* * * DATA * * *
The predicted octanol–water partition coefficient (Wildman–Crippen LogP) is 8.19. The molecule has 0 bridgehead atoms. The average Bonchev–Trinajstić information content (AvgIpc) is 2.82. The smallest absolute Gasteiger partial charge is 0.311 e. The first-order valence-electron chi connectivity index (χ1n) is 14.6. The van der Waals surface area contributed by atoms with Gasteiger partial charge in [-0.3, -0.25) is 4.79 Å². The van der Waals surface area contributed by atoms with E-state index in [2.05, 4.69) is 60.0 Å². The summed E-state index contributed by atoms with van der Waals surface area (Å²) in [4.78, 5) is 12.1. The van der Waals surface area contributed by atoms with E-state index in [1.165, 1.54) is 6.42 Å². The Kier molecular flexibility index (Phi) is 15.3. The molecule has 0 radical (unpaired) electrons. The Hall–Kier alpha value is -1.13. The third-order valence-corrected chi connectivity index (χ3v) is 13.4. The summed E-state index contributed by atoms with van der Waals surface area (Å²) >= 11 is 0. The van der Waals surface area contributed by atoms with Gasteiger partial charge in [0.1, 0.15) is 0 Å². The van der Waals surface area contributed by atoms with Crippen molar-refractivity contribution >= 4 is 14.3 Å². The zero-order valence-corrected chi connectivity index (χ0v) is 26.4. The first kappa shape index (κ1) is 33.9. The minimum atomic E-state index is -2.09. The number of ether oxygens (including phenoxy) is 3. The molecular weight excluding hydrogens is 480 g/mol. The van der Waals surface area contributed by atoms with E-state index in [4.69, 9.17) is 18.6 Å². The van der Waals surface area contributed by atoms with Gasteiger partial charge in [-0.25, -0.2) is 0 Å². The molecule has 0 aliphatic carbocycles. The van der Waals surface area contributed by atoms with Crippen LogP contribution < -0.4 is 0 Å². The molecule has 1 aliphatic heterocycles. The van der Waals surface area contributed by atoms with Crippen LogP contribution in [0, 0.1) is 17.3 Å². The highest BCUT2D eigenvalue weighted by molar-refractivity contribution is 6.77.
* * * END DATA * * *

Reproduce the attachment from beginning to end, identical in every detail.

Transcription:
The predicted octanol–water partition coefficient (Wildman–Crippen LogP) is 8.19. The molecule has 0 bridgehead atoms. The average Bonchev–Trinajstić information content (AvgIpc) is 2.82. The smallest absolute Gasteiger partial charge is 0.311 e. The first-order valence-electron chi connectivity index (χ1n) is 14.6. The van der Waals surface area contributed by atoms with Gasteiger partial charge in [-0.3, -0.25) is 4.79 Å². The van der Waals surface area contributed by atoms with E-state index in [2.05, 4.69) is 60.0 Å². The summed E-state index contributed by atoms with van der Waals surface area (Å²) in [4.78, 5) is 12.1. The van der Waals surface area contributed by atoms with E-state index in [1.165, 1.54) is 6.42 Å². The Kier molecular flexibility index (Phi) is 15.3. The molecule has 0 radical (unpaired) electrons. The Hall–Kier alpha value is -1.13. The third-order valence-corrected chi connectivity index (χ3v) is 13.4. The summed E-state index contributed by atoms with van der Waals surface area (Å²) >= 11 is 0. The van der Waals surface area contributed by atoms with Gasteiger partial charge in [0.1, 0.15) is 0 Å². The van der Waals surface area contributed by atoms with Crippen molar-refractivity contribution >= 4 is 14.3 Å². The zero-order valence-corrected chi connectivity index (χ0v) is 26.4. The first kappa shape index (κ1) is 33.9. The minimum atomic E-state index is -2.09. The number of ether oxygens (including phenoxy) is 3. The molecular weight excluding hydrogens is 480 g/mol. The van der Waals surface area contributed by atoms with E-state index in [4.69, 9.17) is 18.6 Å². The van der Waals surface area contributed by atoms with Gasteiger partial charge in [-0.25, -0.2) is 0 Å². The molecule has 0 aliphatic carbocycles. The van der Waals surface area contributed by atoms with Crippen LogP contribution < -0.4 is 0 Å². The molecule has 1 aliphatic heterocycles. The van der Waals surface area contributed by atoms with Crippen LogP contribution in [0, 0.1) is 17.3 Å². The highest BCUT2D eigenvalue weighted by molar-refractivity contribution is 6.77.